Smarter Cambridge Transport

Why is the County Council moving to Alconbury Weald?

So the County Council has voted to move its base from Castle Hill in Cambridge to Alconbury Weald. Officers have been given the go-ahead to buy the land, so this is a done deal.

The site has been described as ‘more central’ within the county. That’s true as the crow flies, but not by travel time, and especially not by public transport. Journeys to Alconbury Weald from most parts of the county require multiple changes of bus and/or train via Cambridge or Peterborough, taking two or three hours plus waiting time. Travel times will reduce a little if a more frequent express bus service is run from the busway at St Ives via Huntingdon, and if a mooted railway station is built at Alconbury Weald.

Perhaps most extraordinary about this decision is that huge amounts of money are being poured into improving transport connections to Cambridge: major upgrades to the A14 and A428; additional rail capacity for north and east of Cambridge; new railway lines to Bedford and Wisbech; and an extensive new ‘metro’ focused on Cambridge.

If a new building is needed, what about using land next to Cambridge North station, on the Guided Busway and adjacent to the A14? That would have better connectivity by all modes of transport than either Shire Hall or Alconbury.

The main motivation for the move is to save about £57m. But if councillors are really concerned about saving public money, they’d be working out a plan to radically simplify local government and reduce the number of authorities. Local political reporter Antony Carpen has suggested creating three unitary authorities: perhaps Peterborough plus a large chunk of Fenland; Cambridge plus most of South and East Cambridgeshire; and Huntingdonshire plus parts of Fenland, East and South Cambridgeshire.

The reorganisation would reduce the number of local authorities from seven to three, and obviate the need to build new headquarters – saving far more than £57m. It would also bring decision making and delivery of what are currently county services (transport, social care, education, etc) closer to many more people than relocating council offices to Alconbury.

This article was first published in the Cambridge Independent on 23 May 2018.

Edward Leigh

Edward Leigh is the leader of Smarter Cambridge Transport, chair and independent co-opted member of the Cambridgeshire Police and Crime Panel, chair of the South Petersfield Residents Association, business owner, consultant, and occasional blogger about making the world and Cambridge a better place to live.


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  • Whilst your argument has merit, the public transport into Cambridge from surrounding villages/towns is extremely poor which leaves many to use cars (which is also poor)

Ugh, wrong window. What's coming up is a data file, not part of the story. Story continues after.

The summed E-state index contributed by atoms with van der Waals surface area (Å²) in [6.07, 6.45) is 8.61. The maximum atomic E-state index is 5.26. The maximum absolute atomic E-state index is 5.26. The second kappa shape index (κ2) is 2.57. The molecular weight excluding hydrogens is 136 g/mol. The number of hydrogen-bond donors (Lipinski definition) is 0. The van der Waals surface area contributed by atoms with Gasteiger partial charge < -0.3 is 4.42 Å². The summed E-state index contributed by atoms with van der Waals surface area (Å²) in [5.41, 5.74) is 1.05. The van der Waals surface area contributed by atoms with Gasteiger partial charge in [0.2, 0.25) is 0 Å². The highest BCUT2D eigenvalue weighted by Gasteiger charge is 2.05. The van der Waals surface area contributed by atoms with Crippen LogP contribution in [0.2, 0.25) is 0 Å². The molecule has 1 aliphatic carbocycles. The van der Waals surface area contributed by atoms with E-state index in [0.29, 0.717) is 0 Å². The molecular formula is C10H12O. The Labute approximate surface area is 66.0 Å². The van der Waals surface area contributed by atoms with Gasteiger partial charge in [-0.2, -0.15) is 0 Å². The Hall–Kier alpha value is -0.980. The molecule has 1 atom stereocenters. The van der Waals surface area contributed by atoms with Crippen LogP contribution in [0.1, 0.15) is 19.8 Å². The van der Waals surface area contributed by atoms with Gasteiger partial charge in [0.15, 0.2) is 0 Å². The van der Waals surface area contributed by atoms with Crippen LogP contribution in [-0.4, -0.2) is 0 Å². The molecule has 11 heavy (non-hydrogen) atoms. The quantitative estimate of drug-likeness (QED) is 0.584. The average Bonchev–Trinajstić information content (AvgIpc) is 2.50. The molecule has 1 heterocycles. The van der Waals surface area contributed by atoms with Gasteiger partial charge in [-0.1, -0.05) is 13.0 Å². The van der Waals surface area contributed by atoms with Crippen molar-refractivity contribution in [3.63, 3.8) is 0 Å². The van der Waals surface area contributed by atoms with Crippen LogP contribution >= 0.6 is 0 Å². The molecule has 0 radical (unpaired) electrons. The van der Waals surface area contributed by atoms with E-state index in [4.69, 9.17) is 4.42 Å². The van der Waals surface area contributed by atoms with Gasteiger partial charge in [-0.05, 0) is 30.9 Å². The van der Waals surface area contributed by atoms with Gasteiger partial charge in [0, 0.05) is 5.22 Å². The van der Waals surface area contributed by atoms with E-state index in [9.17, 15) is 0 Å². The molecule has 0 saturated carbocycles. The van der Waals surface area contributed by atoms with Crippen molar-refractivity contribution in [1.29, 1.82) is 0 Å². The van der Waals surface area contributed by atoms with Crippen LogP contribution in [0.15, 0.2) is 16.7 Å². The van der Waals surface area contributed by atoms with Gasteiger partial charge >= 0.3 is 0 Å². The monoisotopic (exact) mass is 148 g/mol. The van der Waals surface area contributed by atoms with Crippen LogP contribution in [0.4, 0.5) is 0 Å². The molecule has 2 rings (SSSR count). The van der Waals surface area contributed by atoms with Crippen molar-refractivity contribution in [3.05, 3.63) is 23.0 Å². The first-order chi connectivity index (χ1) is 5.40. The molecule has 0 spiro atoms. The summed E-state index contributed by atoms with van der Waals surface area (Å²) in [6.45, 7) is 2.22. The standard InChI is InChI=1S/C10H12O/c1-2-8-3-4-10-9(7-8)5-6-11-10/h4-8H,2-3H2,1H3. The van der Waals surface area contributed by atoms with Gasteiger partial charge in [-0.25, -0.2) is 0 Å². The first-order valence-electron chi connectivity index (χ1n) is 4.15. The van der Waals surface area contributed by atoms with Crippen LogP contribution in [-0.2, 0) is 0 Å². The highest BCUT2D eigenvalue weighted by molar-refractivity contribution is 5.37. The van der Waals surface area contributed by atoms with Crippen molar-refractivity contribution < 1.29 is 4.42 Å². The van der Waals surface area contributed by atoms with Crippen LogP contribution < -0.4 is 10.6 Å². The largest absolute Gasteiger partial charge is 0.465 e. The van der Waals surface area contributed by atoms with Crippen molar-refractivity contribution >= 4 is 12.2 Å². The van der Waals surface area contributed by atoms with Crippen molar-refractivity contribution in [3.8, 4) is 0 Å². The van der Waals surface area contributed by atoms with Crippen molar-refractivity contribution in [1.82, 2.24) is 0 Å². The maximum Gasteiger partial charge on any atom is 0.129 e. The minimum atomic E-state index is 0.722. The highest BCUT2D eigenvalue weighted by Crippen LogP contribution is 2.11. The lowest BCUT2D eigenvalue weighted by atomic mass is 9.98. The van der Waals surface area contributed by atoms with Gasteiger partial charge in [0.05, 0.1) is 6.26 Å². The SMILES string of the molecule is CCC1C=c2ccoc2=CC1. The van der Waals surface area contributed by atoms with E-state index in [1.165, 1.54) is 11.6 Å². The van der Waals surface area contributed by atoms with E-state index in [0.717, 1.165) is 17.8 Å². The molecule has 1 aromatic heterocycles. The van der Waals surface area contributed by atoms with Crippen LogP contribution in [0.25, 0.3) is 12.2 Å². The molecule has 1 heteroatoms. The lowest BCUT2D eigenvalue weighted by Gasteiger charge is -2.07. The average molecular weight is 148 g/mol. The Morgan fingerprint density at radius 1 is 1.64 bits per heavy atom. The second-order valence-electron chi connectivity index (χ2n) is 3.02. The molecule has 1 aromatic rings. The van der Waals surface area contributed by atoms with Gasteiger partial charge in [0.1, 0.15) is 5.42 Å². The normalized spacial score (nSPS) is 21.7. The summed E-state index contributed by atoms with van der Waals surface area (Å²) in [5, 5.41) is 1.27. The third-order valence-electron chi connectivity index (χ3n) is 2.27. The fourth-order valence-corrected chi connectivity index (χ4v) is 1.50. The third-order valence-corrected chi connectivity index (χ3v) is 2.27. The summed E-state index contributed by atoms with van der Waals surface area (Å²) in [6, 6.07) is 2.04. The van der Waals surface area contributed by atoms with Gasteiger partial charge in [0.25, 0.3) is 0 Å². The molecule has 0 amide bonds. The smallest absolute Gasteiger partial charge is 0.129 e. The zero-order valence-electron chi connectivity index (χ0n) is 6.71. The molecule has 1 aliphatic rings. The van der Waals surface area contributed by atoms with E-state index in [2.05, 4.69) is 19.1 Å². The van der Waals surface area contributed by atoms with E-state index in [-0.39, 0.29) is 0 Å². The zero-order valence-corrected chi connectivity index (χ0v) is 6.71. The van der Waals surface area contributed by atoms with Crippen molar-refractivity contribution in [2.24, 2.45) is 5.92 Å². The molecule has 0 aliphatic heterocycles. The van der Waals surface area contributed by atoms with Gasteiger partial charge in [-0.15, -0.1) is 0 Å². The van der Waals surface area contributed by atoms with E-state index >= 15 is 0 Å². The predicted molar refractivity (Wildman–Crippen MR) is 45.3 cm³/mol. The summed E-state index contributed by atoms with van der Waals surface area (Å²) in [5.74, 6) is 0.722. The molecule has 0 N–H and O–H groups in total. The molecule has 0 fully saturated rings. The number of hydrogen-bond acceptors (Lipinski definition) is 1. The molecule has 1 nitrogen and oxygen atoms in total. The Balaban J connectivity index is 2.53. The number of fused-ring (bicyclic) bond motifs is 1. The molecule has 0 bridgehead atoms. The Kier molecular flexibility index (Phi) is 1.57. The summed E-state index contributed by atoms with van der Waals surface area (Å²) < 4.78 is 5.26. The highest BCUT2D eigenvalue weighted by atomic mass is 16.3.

Driving in Cambridge is horrendous and can take 30/40 mins to move just 1 mile through the centre on a regular basis.

    More needs to be done to distribute business/services across the county and improving links between them all.

    A direct train line through Huntingdon/Alconbury along the A14 to Peterborough would link the two cities within 25 minutes and make Alconbury accessible from both within 12 mins.

    We need a stronger regional economy not solely Cambridge focused which can reduce commuting and transport into the cities.

    • The East Coast Main Line (ECML) already provides a direct service between Huntingdon and Peterborough (franchise currently operated by Great Northern).

      The new station at Alconbury Weald (AW) is expected to be built as a new stop on the ECML and no doubt, the franchise will have been amended to include time tabled stops there.

      That said, even with the Council moving a portion of its operations / staff to AW, this is unlikely to be sufficient to secure a ‘fast’ service to London (be that intercity or local operator) or any direct services to destination beyond Peterborough. After all, HST’s do not stop at St Neots despite it being the third largest ‘urban area/population’ in the county after Cambridge and Peterborough.

      The point regarding a reduction in the number of local authorities may have merit but should take into account the following. When the East West Rail is re-instated (with an interchange to the ECML) even if it this is not routed via St Neots (as it should be) its proximity (combined with the dualling of the A428) can only act to boost St Neots in terns of economic prosperity and population growth. As of 2014, its population already outstripped Huntingdon (40,000 v 23,000). Accordingly, St Neots shouldtake precedent over Huntingdon (& HDC) as the home of any new local authority covering this part of the county.